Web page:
Barbecue Pejo (Africultures 24), Djib (Afr. 32), Mama Aloko (Afr. 44, plus interview), and soon La valse des gros derrières Odoutan churns out a feature film or two a year on a short-film budget!
Whilst all African filmmakers struggle for years to make their films, Odoutan has the nerve needed to bring out punchy, rough-and-ready films that have ended up seducing certain critics. Libération and even the Cahiers du Cinéma extol this Beninese director’s typically suburban cocky humour and verve. He overflows with energy. In both real-life and in his films, he’s always handing out flyers, touting on bistro terraces, and is everywhere. He’d be nothing on his own, however, but the Odoutan gang is just like the Guédigian clan a circle of close friends who put all their energy into making the films exist, undoubtedly for very little payment. This cosmopolitan gang has appointed itself a remarkable actress, Laurentine Milebo. She derives her large dose of presence and human depth from her Pointe Noire past as a funeral wake emcee and improvised theatre actress. An astonishing actor himself when he doesn’t overdo the burlesque, Odoutan wins the audience over with his half-tender, half-grumpy nature and his bitingly sharp lines.
This is his own way of telling his own story that of a child in care who had to battle it out in the Parisian suburbs. It’s his village aspect that is moving, this little theatre in which everyone shouts louder than the next in a series of continual arguments, frustrations, and reconciliations. The improvisation, and at times amateurism, that oozes from the screen even end up working. The film goes from one flunked scene that they couldn’t afford to re-shoot to hang in there in the next, as these films are constructed like a series of playlets that impose a frenetic rhythm. Superb images sometimes emerge from the torrent, whilst the camera stays astonishingly static in others.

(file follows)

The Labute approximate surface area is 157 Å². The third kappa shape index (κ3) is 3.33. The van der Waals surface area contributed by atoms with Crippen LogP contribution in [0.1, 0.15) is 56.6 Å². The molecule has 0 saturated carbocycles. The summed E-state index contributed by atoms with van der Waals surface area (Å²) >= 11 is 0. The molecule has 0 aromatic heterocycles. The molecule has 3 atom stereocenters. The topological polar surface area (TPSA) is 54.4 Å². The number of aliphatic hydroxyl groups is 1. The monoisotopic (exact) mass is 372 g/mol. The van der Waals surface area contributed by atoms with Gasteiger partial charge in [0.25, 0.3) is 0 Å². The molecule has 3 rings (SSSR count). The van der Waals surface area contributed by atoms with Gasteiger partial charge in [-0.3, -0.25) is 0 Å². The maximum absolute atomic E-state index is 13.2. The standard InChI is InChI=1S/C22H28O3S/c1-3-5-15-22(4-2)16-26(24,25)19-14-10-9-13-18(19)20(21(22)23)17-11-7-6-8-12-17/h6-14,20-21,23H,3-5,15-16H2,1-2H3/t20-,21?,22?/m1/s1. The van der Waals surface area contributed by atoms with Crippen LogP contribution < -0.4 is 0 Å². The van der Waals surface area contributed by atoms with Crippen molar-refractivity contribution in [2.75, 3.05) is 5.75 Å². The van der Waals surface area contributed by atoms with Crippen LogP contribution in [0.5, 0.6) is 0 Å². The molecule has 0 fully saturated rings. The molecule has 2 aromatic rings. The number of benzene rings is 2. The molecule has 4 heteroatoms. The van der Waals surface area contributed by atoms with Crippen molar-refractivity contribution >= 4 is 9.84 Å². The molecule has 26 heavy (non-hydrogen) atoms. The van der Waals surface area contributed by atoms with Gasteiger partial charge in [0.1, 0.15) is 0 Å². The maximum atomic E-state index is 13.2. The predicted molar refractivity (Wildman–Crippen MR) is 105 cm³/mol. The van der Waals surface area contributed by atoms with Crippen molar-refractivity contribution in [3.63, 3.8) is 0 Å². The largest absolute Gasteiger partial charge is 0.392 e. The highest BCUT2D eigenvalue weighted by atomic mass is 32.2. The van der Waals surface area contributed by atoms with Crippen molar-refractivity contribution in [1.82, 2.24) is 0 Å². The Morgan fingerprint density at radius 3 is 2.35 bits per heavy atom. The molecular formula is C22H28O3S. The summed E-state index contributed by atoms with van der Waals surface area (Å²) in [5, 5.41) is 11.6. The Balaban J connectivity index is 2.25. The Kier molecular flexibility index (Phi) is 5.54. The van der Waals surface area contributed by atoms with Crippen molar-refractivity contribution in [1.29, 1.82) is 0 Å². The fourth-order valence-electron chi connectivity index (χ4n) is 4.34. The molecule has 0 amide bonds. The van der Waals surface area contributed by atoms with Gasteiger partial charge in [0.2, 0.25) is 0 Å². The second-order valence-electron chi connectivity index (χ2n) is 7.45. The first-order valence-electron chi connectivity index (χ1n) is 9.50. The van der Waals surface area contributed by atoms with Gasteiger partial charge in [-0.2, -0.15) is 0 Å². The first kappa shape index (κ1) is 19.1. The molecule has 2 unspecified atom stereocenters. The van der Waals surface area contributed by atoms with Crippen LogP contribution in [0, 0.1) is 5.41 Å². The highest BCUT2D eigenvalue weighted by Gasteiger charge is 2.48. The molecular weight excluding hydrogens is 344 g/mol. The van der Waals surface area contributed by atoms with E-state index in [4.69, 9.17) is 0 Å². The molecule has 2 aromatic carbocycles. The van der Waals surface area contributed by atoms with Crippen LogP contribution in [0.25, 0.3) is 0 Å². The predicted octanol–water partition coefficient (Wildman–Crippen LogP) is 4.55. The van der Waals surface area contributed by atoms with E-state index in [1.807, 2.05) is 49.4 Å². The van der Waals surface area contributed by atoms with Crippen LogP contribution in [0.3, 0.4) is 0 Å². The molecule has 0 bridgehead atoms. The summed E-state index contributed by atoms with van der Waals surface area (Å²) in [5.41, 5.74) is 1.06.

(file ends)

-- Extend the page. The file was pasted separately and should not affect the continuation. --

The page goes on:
The secondary characters are terribly stereotyped, but we are used to this with the television and that is maybe what constitutes Odoutan’s strength. It is our little France that emerges, as it is shown on TV, that cosmopolitan France that dares not speak its name but which transpires if we are willing to look it in the face. It’s like a revelation, our own image at last, unlike the television which continues to spin us very white, spotless yarns.
The humour is omnipresent, yet we don’t laugh because the situations are dramatic and extreme. We stay glued to the screen, both fascinated and irritated, as this cinema is more serious than it at first seems and Odoutan is more gifted than he likes to let on.
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